We have copied and translated the following article – originally published at The Guardian – because we consider it important that our Catalan and Spanish-speaking readers understand the text properly.
— be artsy team
I was 13 years old with a red ribbon cascading on my oiled hair when I got my first period. I thought I had dysentery. When I asked my mother about it, she slammed a bunch of rags in my hand and said “nani ta nachune bhais” – my daughter, you become untouchable [you are menstruating]. She pulled me inside my brother’s room. I remember it was dark and creepy.
Then came a list of restrictions: “Do not touch the kitchen and worshiping area”, and “Stay away from your father and other relatives”. I had to stay alone in brother’s room for a week. What hurt the most was not able to see my father or any male members of my family during those days.
I asked my mother several times: “Why can’t I go outside the room?” But she stayed silent. The crippling sensation running deep in my entire body, the red blood was a sin. The same red blood that represents me as a woman. In a fit of rage, I would enter the kitchen and touch everything that my mother restricted. I would eat pickles from refrigerator, singing and touching everything.
The second time I menstruated I kept it a secret. It was just a normal day for me. I woke up, went to the kitchen and did whatever I liked. Then when everybody knew I was on my period and touching everything it turned into a heated debate. I was lucky enough that my father was progressive and supported my move.
But women around the country are not as lucky as me. The situation of women living at the rural areas of Nepal is terrible. The practice of isolating women during their period exists across the country in differing forms. In some places, women cannot be in their own homes. While in others, women can be in the house but not in the kitchen and worship room. They are also forbidden from touching other people (especially male members of the family), cattle and growing fruit and vegetables.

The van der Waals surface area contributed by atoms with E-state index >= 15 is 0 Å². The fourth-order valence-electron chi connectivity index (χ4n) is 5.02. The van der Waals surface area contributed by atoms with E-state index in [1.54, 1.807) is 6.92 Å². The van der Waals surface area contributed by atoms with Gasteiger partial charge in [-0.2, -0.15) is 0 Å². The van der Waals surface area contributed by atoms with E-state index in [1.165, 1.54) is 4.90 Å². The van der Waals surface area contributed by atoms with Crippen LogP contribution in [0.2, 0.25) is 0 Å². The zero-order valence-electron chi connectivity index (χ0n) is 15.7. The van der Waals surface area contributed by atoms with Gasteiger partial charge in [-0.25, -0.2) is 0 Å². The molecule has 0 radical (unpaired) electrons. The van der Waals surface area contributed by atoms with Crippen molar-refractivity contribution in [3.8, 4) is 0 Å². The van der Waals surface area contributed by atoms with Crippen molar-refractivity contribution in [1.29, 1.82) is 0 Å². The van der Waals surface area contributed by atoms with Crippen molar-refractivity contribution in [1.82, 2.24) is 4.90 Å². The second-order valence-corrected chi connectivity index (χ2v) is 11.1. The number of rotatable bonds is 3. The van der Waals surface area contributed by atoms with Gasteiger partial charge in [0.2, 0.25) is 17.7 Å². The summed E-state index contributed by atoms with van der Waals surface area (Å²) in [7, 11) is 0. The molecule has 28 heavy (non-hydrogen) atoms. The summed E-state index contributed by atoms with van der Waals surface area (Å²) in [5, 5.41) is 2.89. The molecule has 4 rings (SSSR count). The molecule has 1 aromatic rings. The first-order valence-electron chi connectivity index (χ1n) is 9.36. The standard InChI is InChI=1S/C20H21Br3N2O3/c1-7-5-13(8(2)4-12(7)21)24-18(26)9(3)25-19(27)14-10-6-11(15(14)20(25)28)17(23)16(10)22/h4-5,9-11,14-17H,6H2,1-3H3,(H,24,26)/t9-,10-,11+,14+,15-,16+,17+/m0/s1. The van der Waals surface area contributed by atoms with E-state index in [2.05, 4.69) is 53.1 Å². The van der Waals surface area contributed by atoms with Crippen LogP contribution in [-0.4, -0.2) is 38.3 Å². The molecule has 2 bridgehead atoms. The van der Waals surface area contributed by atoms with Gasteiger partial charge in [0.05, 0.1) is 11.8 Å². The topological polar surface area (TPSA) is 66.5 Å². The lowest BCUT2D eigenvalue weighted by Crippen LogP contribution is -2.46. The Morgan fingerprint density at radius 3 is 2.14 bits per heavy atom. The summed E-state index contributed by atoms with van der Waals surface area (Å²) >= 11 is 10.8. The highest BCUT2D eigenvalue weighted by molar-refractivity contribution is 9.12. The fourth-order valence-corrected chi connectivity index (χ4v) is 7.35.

In Nepal, menstruation is associated with stigmatising traditions and restrictions for women. I’m calling for an end to the – sometimes deadly – suffering.
The most extreme form of seclusion is practised in the western part of the country. Chhaupadi banishes menstruating women to live in sheds outside the houses. Recently, two young women died in menstrual huts in Achham, a hilly district in far-west Nepal, in less than a month. On 18 November, Dambara Upadhyay, 21 from Timilsen village was discovered dead in the shed while a fifteen-year-old girl Roshani Tiruwa of Gajra died on 17 December. They are not the first and sadly we can’t say for sure that they will be the last. The exact numbers are not available but it is believed that dozens of women die every year in the name of tradition, as if menstruating women do not deserve basic human rights.
Chhaupadi was outlawed by the supreme court of Nepal in 2005. But the police often see menstruation as a private family issue. The government’s indifference is taking toll on women’s lives. How many more women must die before taboos and stigmas surrounding menstruation come to an end?
Further, little attention has been paid to the other severe health impacts associated with menstrual taboos and stigmas. Women suffer from pneumonia, diarrhoea, suffocation and respiratory tract infections while they are in seclusion. During my visits to remote areas of the country, women tell me they are not looked after properly by family during menstruation.
Speaking up against menstrual taboos is not easy. There are many initiatives across the country but the tradition is deeply rooted. For example, the villages where young women recently died had been declared a menstrual-hut free area. Families had pledged to discontinue the practice after shed-demolishing campaigns. But they resorted back to the practice and the newly-built sheds were found to be even worse than the previous ones.
Another challenge is that women themselves believe the traditions. A schoolgirl in Udaypur, eastern Nepal, once told me that God will curse her if she doesn’t follow the rules of seclusion during her period. Girls continue the practice because they fear God will be angry with them and they will bring misfortune on the family.
The government needs to take a new approach to this issue. Legal initiative and awareness campaigns must go hand-in-hand. I have long been advocating that it is not cultural issue. It is a human rights issue. It is not a part of religion but part of superstition. It is against women’s rights. It is also a legal issue.
But it’s not a matter for Nepal only, smashing menstrual taboos should be part of international initiatives. Women’s right are ensured by the Convention on the Elimination of all Forms of Discrimination against Women and the Universal Declaration of Human Rights. As the UN and countries around the world agreed to the 2030 agenda and sustainable development goals, it is a matter of concern for the whole world. It is time to ensure a world where women are entitled the right to live with dignity and respect.